Suspicion Falls on Boko Haram in Nigeria Bombing
No one has claimed responsibility for the bombing in Nigeria that killed at least 72 people and injured 169 others.
Nevertheless, Nigerian President Goodluck Jonathan said the evidence suggests the attack was the work of the Boko Haram terrorist group.
The massive explosion, the deadliest ever to hit the capital city of Abuja, occurred at a bus station during morning rush hour. Some witnesses said they initially thought a fuel tanker had exploded.
Victor Oladokun, Nigerian CEO of 3D Global Leadership, was in Abuja at the time of the attack. He said a fearful, somber mood prevails in the capital city because no attack has occurred there for the past four years.
"There has been a sense that Abuja is secure; Abuja is pretty much impregnable. That sense of hope and that sense of anticipation has been shattered right now," Oladokun said.
Some people speculate the bomb was hidden in the ground because the blast left a crater more than four feet deep and spread hot shrapnel across a wide path, slicing into the flesh of nearby commuters.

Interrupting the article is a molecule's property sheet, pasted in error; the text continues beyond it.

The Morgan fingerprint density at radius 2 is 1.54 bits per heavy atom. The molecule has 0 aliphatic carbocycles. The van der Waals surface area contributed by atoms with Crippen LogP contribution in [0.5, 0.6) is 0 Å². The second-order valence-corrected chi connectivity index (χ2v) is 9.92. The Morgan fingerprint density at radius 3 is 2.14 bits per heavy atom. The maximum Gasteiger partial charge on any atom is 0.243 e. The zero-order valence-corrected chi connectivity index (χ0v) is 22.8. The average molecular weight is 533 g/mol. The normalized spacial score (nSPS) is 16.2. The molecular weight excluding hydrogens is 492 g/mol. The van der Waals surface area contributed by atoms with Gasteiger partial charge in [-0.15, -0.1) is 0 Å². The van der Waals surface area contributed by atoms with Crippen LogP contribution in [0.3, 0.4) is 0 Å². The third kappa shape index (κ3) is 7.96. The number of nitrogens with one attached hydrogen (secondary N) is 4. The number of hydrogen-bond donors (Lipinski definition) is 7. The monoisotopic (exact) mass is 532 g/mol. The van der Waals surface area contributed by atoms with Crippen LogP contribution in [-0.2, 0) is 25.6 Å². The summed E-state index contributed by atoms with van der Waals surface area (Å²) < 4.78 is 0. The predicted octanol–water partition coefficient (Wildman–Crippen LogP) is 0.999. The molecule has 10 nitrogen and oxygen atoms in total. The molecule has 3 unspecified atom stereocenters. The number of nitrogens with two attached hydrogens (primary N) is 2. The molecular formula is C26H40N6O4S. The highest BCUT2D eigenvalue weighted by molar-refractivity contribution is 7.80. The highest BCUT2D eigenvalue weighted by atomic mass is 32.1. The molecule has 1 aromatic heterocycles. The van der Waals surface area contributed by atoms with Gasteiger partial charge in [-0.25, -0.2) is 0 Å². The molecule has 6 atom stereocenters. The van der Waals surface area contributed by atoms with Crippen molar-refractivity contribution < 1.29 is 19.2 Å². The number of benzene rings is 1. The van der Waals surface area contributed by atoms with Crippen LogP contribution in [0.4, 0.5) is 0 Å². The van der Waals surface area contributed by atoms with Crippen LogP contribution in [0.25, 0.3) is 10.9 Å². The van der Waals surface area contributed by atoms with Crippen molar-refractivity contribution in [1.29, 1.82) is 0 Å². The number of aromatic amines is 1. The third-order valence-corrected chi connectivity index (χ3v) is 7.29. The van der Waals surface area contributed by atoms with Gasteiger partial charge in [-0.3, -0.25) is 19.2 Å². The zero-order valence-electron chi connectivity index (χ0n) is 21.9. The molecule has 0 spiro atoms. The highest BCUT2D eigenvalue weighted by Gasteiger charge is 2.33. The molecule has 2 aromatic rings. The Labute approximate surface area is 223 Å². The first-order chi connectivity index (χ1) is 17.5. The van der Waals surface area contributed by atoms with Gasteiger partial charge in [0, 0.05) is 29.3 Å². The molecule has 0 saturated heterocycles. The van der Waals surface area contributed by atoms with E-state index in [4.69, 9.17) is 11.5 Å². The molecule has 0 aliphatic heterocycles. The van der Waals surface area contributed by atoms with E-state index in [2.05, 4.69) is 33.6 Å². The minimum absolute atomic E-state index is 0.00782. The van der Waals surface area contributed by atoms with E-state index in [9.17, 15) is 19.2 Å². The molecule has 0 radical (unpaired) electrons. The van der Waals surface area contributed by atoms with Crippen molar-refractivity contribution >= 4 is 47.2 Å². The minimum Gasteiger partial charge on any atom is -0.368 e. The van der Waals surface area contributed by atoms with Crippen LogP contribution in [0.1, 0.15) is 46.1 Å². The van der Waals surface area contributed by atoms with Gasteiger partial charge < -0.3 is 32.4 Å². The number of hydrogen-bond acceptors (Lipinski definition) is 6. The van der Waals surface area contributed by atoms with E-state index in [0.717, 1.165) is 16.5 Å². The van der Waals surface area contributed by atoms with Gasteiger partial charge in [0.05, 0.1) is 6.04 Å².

However, government investigators insist a suicide car bomber caused the deadly explosion.
Oladokun said most Nigerians believe the attack was the work of Boko Haram terrorists.
"What is a little bit disconcerting, I guess confusing for a lot of Nigerians at the moment is there is no rhyme or reason to all of the attacks," Oladokun said.
The bombing indicates that Boko Haram's terrorism may now be entering a new phase - one where public facilities are targeted in addition to churches and schools.
"We need to pray that peace will reign, that the attackers will be exposed and apprehended, and that sanity and peace be restored in Nigeria," Oladokun said.